A homeless man at an encampment near the San Diego Zoo on Park Boulevard on Sept. 15, 2022. / Photo by Ariana Drehsler

It seems self explanatory that homelessness is a housing problem. They are people without housing. 

That sentence, though – “homelessness is a housing problem” – is a surprisingly controversial one. Many people seem committed to the idea that people living without shelter in the city either chose that life or have done something to deserve it. 

Mayor Todd Gloria will almost certainly say something like homelessness is a housing problem in his State of the City speech tonight. And he’ll be correct, writes Scott Lewis in a new commentary. But he’s not going far enough. 

Lewis talked to the author of a new book “Homelessness Is a Housing Problem” and pulled together data on how many jobs we’ve created in San Diego compared to homes. (It’s not pretty.) The region has not created homes at the same pace as jobs and it’s led to high home prices and rents. Other places have the same issues with drugs, mental illness and access to welfare and yet don’t have the same levels of homelessness. 

What’s different? It’s much more affordable to live there. 

But it’s not an excuse and the tragedy playing out in San Diego’s streets, parks and canyons is only getting worse. We should take the housing shortage as if it were a kind of catastrophe – a natural disaster that wiped out thousands of homes. How would we act if that happened?

Read Lewis’ full essay here.

Stormy San Diego 

A man takes a photo of the waves with his phone in Ocean Beach on Jan. 10, 2023. / Photo by Ariana Drehsler

Tuesday’s storm focused mostly on drenching northern San Diego County, the Union-Tribune reports. Palomar Mountain saw wind speeds hit 71 mph and Palomar recorded 3.6 inches of rain, but as the storm traveled south it was mostly light showers. NBC 7 reports that the surf will remain high through the rest of the week, but no rain until the weekend.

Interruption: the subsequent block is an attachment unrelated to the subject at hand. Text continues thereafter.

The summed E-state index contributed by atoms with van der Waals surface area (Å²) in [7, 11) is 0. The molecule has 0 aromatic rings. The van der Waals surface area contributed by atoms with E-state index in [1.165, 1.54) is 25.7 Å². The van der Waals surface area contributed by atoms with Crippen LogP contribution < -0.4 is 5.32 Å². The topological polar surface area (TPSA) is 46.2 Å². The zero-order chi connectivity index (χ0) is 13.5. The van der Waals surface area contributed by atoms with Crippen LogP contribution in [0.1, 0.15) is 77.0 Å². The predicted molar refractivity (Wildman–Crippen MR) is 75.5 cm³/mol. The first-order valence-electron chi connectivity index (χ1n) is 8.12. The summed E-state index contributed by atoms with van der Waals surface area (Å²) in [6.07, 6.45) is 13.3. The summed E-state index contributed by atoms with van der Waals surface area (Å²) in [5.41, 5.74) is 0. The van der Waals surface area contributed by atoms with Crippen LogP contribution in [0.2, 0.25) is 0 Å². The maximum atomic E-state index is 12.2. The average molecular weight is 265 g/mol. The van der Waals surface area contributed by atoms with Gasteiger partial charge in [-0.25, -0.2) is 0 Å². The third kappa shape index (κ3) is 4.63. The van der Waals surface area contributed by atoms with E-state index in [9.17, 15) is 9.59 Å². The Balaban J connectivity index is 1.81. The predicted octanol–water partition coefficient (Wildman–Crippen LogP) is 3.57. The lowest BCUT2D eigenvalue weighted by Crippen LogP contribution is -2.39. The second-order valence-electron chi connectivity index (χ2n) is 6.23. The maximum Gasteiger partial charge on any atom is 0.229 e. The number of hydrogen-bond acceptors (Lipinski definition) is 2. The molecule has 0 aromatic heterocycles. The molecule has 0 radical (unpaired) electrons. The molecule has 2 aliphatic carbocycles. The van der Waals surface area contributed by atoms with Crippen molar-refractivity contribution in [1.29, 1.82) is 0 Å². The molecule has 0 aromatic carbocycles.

In Other News 

  • San Diego Gas & Electric is rolling out $1 million in grant funds to help some San Diegans struggling with surging gas and electric charges. (City News Service)
  • Something we don’t expect Mayor Todd Gloria to cheer about at tonight’s State of the City Address: The city’s pension bill is rising this year, giving the city less cash to spend on city services. (Union-Tribune)
  • Democrat Nora Vargas is now chair of the County Board of Supervisors. (Times of San Diego)
  • City Councilmembers said earlier this week that they’d like the city to hold off on an initial plan to seek bids in March for a hoped-for Civic Center Revitalization and to also prioritize homeless shelters as they work on the City Hall revamp. 
  • Seventeen candidates have applied to be appointed to an open seat on Chula Vista’s City Council. The seat became vacant after former city councilman Steve Padilla was elected to the state senate. The City Attorney post is also vacant, but will be filled during a special election in November. (FOX 5) 
  • City Clerk Liz Maland, one of the city’s most popular bureaucrats, is retiring effective Jan. 13. The City Council voted Tuesday to appoint Assistant City Clerk Diana Fuentes as the interim clerk after Maland’s departure. 

The Morning Report was written by Scott Lewis, Lisa Halverstadt and Will Huntsberry. It was edited by Andrea Lopez-Villafaña.

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